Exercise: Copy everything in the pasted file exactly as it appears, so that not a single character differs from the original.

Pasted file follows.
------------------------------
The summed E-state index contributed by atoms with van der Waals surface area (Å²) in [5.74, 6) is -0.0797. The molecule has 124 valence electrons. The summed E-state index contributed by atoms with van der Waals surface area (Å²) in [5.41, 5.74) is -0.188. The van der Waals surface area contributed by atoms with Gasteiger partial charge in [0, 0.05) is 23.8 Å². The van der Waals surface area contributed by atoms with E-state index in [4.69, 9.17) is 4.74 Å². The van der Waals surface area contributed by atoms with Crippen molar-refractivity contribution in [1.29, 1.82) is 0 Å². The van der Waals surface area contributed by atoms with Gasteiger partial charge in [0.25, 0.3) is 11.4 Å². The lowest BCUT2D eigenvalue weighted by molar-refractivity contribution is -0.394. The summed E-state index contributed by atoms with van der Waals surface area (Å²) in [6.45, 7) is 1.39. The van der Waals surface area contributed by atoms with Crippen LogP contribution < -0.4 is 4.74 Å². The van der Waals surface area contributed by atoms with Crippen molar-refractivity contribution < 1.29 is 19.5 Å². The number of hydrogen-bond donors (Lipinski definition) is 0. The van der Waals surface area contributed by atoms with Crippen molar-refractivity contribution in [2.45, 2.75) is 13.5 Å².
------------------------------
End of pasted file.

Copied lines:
The summed E-state index contributed by atoms with van der Waals surface area (Å²) in [5.74, 6) is -0.0797. The molecule has 124 valence electrons. The summed E-state index contributed by atoms with van der Waals surface area (Å²) in [5.41, 5.74) is -0.188. The van der Waals surface area contributed by atoms with Gasteiger partial charge in [0, 0.05) is 23.8 Å². The van der Waals surface area contributed by atoms with E-state index in [4.69, 9.17) is 4.74 Å². The van der Waals surface area contributed by atoms with Crippen molar-refractivity contribution in [1.29, 1.82) is 0 Å². The van der Waals surface area contributed by atoms with Gasteiger partial charge in [0.25, 0.3) is 11.4 Å². The lowest BCUT2D eigenvalue weighted by molar-refractivity contribution is -0.394. The summed E-state index contributed by atoms with van der Waals surface area (Å²) in [6.45, 7) is 1.39. The van der Waals surface area contributed by atoms with Crippen LogP contribution < -0.4 is 4.74 Å². The van der Waals surface area contributed by atoms with Crippen molar-refractivity contribution < 1.29 is 19.5 Å². The number of hydrogen-bond donors (Lipinski definition) is 0. The van der Waals surface area contributed by atoms with Crippen molar-refractivity contribution in [2.45, 2.75) is 13.5 Å².